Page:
‘Stone walls do not a prison make, nor iron walls a cage.’ Richard Lovelace
While researching the lives of those early climbers who were attracted irresistibly to the Himalayas, I have been struck by the fact that many of them still kept a special place in their hearts for the Scottish Highlands; it seems that, no matter how many other mountains they saw, no matter how daunting or compelling or thrilling, the challenge of scaling Garrick’s Shelf in Glen Coe or the north-east buttress of Ben Nevis was a precious and timeless experience, pure and deeply fulfilling, almost transcending time itself.
One of these men was William Hutchison Murray.
Some mountaineers are associated with certain peaks, meaning that their ascents have become almost synonymous with their name, but Bill’s legacy is slightly more subtle and has come down to us in a remarkable way. In fact, we’re extremely lucky that it was ever handed down to us at all.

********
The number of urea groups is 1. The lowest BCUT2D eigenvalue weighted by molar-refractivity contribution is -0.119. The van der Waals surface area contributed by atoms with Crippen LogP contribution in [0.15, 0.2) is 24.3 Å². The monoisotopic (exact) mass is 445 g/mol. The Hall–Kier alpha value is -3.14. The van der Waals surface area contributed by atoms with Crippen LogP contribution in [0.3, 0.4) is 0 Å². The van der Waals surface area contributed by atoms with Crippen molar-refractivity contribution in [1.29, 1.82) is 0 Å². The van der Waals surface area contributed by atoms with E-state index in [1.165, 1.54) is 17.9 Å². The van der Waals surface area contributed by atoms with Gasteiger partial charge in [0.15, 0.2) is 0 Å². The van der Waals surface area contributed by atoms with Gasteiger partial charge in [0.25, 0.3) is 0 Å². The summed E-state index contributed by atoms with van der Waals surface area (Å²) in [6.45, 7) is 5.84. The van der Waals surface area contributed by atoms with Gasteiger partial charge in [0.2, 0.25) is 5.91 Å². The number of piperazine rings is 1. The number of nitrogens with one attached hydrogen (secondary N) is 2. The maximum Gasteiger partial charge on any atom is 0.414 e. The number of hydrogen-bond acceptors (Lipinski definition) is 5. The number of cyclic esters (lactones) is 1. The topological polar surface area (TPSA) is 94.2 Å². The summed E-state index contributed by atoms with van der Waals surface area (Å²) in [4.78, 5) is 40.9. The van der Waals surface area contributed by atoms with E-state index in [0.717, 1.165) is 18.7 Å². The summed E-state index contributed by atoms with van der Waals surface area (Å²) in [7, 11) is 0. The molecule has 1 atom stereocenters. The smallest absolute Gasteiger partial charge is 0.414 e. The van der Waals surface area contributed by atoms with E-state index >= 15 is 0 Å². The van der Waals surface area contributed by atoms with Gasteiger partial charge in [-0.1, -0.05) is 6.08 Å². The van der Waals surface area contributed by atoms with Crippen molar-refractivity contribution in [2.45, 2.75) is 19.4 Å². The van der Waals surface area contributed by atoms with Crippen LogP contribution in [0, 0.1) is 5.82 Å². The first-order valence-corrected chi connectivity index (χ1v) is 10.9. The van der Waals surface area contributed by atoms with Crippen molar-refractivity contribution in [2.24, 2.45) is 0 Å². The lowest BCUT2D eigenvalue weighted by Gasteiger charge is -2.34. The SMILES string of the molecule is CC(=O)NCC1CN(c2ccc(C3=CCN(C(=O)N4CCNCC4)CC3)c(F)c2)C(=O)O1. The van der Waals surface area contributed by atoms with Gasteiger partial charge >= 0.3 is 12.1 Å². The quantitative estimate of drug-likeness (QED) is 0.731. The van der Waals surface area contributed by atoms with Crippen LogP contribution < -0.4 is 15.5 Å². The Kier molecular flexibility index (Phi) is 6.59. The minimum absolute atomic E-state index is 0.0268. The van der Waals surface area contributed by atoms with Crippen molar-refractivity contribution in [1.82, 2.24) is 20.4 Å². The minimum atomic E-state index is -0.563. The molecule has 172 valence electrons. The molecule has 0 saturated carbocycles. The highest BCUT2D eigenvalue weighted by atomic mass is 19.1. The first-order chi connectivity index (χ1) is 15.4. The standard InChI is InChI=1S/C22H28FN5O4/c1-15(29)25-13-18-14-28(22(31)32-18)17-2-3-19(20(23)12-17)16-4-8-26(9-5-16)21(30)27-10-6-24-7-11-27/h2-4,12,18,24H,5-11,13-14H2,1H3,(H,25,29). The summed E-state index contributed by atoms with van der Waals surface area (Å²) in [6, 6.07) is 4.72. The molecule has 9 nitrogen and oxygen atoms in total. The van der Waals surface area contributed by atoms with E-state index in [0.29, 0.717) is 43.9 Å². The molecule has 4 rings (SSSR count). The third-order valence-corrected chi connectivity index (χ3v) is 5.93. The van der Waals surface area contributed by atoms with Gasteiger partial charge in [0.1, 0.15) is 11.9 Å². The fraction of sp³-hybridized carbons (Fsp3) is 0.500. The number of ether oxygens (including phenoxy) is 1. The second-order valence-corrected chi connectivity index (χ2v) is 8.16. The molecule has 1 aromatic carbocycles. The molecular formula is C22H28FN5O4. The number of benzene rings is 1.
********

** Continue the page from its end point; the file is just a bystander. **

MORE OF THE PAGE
Born in Liverpool to a Scottish family, Bill’s love affair with the mountains began in the early spring of 1934, with an ill-prepared and decidedly risky attempt on the Cobbler above Arrochar. He had never done any ice climbing, and the experience was both a lesson and a revelation. As he surveyed the pure white world from the summit, one glistening peak after another stretching away into the distance, he felt as if he had found paradise; he was only 21, but in a flash he wondered if his life would be long enough for him to savour them all to the full.
From that moment, Bill devoted every spare hour to climbing; he grew to know and love the Scottish mountains in all seasons, but particularly in winter, when the roads were empty of cars and the snow-bound hills daunted all but a handful of pioneering die-hards. This was his element. But five years later, his world changed.
“I walked across the moor in a smirr of rain and climbed the Crowberry Ridge to the summit. I remembered many days and nights on this mountain – the beauty and brilliance of moonlight, ice glinting, the climbing hard… I spent a full hour on the top – and came down as slowly as I knew how.”
‘The Evidence of Things Not Seen’ by W H Murray